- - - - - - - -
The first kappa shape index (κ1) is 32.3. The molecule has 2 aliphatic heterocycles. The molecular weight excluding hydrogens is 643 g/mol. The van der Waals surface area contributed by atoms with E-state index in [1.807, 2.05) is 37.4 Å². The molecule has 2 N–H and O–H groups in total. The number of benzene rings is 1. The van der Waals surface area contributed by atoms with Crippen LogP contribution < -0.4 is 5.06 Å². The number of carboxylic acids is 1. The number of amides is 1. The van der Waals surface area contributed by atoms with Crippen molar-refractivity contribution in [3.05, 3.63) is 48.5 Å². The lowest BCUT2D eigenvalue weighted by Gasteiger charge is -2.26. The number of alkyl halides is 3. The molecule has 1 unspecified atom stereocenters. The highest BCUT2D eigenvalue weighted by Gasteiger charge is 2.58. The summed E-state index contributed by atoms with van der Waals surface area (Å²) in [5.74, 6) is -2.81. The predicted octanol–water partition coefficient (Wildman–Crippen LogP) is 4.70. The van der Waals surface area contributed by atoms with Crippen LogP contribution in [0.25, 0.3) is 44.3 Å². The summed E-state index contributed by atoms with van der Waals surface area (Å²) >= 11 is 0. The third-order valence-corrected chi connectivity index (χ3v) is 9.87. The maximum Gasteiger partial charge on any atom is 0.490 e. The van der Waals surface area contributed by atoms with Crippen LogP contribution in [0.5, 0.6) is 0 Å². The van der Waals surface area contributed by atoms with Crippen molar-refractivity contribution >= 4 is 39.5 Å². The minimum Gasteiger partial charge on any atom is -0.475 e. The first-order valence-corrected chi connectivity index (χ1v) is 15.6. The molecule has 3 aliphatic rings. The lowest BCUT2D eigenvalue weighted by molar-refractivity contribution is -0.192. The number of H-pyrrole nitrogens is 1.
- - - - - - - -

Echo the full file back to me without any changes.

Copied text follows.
The first kappa shape index (κ1) is 32.3. The molecule has 2 aliphatic heterocycles. The molecular weight excluding hydrogens is 643 g/mol. The van der Waals surface area contributed by atoms with E-state index in [1.807, 2.05) is 37.4 Å². The molecule has 2 N–H and O–H groups in total. The number of benzene rings is 1. The van der Waals surface area contributed by atoms with Crippen LogP contribution < -0.4 is 5.06 Å². The number of carboxylic acids is 1. The number of amides is 1. The van der Waals surface area contributed by atoms with Crippen molar-refractivity contribution in [3.05, 3.63) is 48.5 Å². The lowest BCUT2D eigenvalue weighted by Gasteiger charge is -2.26. The number of alkyl halides is 3. The molecule has 1 unspecified atom stereocenters. The highest BCUT2D eigenvalue weighted by Gasteiger charge is 2.58. The summed E-state index contributed by atoms with van der Waals surface area (Å²) in [5.74, 6) is -2.81. The predicted octanol–water partition coefficient (Wildman–Crippen LogP) is 4.70. The van der Waals surface area contributed by atoms with Crippen LogP contribution in [0.25, 0.3) is 44.3 Å². The summed E-state index contributed by atoms with van der Waals surface area (Å²) >= 11 is 0. The third-order valence-corrected chi connectivity index (χ3v) is 9.87. The maximum Gasteiger partial charge on any atom is 0.490 e. The van der Waals surface area contributed by atoms with Crippen LogP contribution in [0.5, 0.6) is 0 Å². The van der Waals surface area contributed by atoms with Crippen molar-refractivity contribution >= 4 is 39.5 Å². The minimum Gasteiger partial charge on any atom is -0.475 e. The first-order valence-corrected chi connectivity index (χ1v) is 15.6. The molecule has 3 aliphatic rings. The lowest BCUT2D eigenvalue weighted by molar-refractivity contribution is -0.192. The number of H-pyrrole nitrogens is 1.